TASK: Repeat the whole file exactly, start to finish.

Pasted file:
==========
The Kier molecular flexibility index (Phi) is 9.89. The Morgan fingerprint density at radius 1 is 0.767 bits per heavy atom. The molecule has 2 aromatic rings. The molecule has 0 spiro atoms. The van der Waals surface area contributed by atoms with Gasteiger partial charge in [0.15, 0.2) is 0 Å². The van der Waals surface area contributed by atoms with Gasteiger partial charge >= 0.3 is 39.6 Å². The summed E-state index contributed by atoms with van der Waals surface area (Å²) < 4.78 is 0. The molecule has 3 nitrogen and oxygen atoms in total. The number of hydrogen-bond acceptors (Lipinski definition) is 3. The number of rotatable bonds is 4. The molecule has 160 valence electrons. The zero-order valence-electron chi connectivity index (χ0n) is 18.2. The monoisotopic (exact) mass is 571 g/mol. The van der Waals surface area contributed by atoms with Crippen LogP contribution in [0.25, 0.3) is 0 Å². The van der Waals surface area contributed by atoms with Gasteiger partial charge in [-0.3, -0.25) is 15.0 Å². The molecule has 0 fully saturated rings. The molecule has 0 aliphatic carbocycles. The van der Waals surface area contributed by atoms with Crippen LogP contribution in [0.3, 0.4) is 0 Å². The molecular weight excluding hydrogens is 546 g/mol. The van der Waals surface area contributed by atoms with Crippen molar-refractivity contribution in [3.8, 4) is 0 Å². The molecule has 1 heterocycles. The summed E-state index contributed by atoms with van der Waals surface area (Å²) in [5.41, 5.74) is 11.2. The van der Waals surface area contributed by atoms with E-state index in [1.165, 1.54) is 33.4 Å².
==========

The Kier molecular flexibility index (Phi) is 9.89. The Morgan fingerprint density at radius 1 is 0.767 bits per heavy atom. The molecule has 2 aromatic rings. The molecule has 0 spiro atoms. The van der Waals surface area contributed by atoms with Gasteiger partial charge in [0.15, 0.2) is 0 Å². The van der Waals surface area contributed by atoms with Gasteiger partial charge >= 0.3 is 39.6 Å². The summed E-state index contributed by atoms with van der Waals surface area (Å²) < 4.78 is 0. The molecule has 3 nitrogen and oxygen atoms in total. The number of hydrogen-bond acceptors (Lipinski definition) is 3. The number of rotatable bonds is 4. The molecule has 160 valence electrons. The zero-order valence-electron chi connectivity index (χ0n) is 18.2. The monoisotopic (exact) mass is 571 g/mol. The van der Waals surface area contributed by atoms with Crippen LogP contribution in [0.25, 0.3) is 0 Å². The van der Waals surface area contributed by atoms with Gasteiger partial charge in [-0.3, -0.25) is 15.0 Å². The molecule has 0 fully saturated rings. The molecule has 0 aliphatic carbocycles. The van der Waals surface area contributed by atoms with Crippen LogP contribution in [0.3, 0.4) is 0 Å². The molecular weight excluding hydrogens is 546 g/mol. The van der Waals surface area contributed by atoms with Crippen molar-refractivity contribution in [3.8, 4) is 0 Å². The molecule has 1 heterocycles. The summed E-state index contributed by atoms with van der Waals surface area (Å²) in [5.41, 5.74) is 11.2. The van der Waals surface area contributed by atoms with E-state index in [1.165, 1.54) is 33.4 Å².